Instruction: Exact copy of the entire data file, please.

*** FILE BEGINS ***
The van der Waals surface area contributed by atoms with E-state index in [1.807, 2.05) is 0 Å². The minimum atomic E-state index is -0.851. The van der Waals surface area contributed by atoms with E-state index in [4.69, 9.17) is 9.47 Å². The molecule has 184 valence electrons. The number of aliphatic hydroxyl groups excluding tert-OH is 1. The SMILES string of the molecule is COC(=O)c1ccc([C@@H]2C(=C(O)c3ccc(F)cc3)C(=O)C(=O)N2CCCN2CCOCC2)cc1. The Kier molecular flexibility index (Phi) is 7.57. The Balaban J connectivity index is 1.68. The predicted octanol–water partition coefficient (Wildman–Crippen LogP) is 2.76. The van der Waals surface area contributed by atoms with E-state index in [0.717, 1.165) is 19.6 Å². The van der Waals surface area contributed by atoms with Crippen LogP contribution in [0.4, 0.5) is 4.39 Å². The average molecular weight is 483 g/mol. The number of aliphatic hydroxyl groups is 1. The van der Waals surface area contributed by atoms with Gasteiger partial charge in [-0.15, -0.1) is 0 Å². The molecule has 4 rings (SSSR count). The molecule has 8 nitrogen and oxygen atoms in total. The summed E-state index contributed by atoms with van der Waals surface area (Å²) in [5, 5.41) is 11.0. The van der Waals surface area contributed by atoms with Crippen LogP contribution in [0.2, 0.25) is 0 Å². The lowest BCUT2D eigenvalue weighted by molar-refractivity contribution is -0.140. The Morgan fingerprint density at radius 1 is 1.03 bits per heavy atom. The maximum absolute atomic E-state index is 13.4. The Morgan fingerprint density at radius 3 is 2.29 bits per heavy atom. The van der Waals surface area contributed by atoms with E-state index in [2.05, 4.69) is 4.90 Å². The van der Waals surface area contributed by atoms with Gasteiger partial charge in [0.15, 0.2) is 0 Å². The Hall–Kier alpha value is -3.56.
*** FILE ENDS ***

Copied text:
The van der Waals surface area contributed by atoms with E-state index in [1.807, 2.05) is 0 Å². The minimum atomic E-state index is -0.851. The van der Waals surface area contributed by atoms with E-state index in [4.69, 9.17) is 9.47 Å². The molecule has 184 valence electrons. The number of aliphatic hydroxyl groups excluding tert-OH is 1. The SMILES string of the molecule is COC(=O)c1ccc([C@@H]2C(=C(O)c3ccc(F)cc3)C(=O)C(=O)N2CCCN2CCOCC2)cc1. The Kier molecular flexibility index (Phi) is 7.57. The Balaban J connectivity index is 1.68. The predicted octanol–water partition coefficient (Wildman–Crippen LogP) is 2.76. The van der Waals surface area contributed by atoms with E-state index in [0.717, 1.165) is 19.6 Å². The van der Waals surface area contributed by atoms with Crippen LogP contribution in [0.4, 0.5) is 4.39 Å². The average molecular weight is 483 g/mol. The number of aliphatic hydroxyl groups is 1. The van der Waals surface area contributed by atoms with Gasteiger partial charge in [-0.15, -0.1) is 0 Å². The molecule has 4 rings (SSSR count). The molecule has 8 nitrogen and oxygen atoms in total. The summed E-state index contributed by atoms with van der Waals surface area (Å²) in [5, 5.41) is 11.0. The van der Waals surface area contributed by atoms with Crippen LogP contribution in [0.2, 0.25) is 0 Å². The lowest BCUT2D eigenvalue weighted by molar-refractivity contribution is -0.140. The Morgan fingerprint density at radius 1 is 1.03 bits per heavy atom. The maximum absolute atomic E-state index is 13.4. The Morgan fingerprint density at radius 3 is 2.29 bits per heavy atom. The van der Waals surface area contributed by atoms with E-state index in [2.05, 4.69) is 4.90 Å². The van der Waals surface area contributed by atoms with Gasteiger partial charge in [0.15, 0.2) is 0 Å². The Hall–Kier alpha value is -3.56.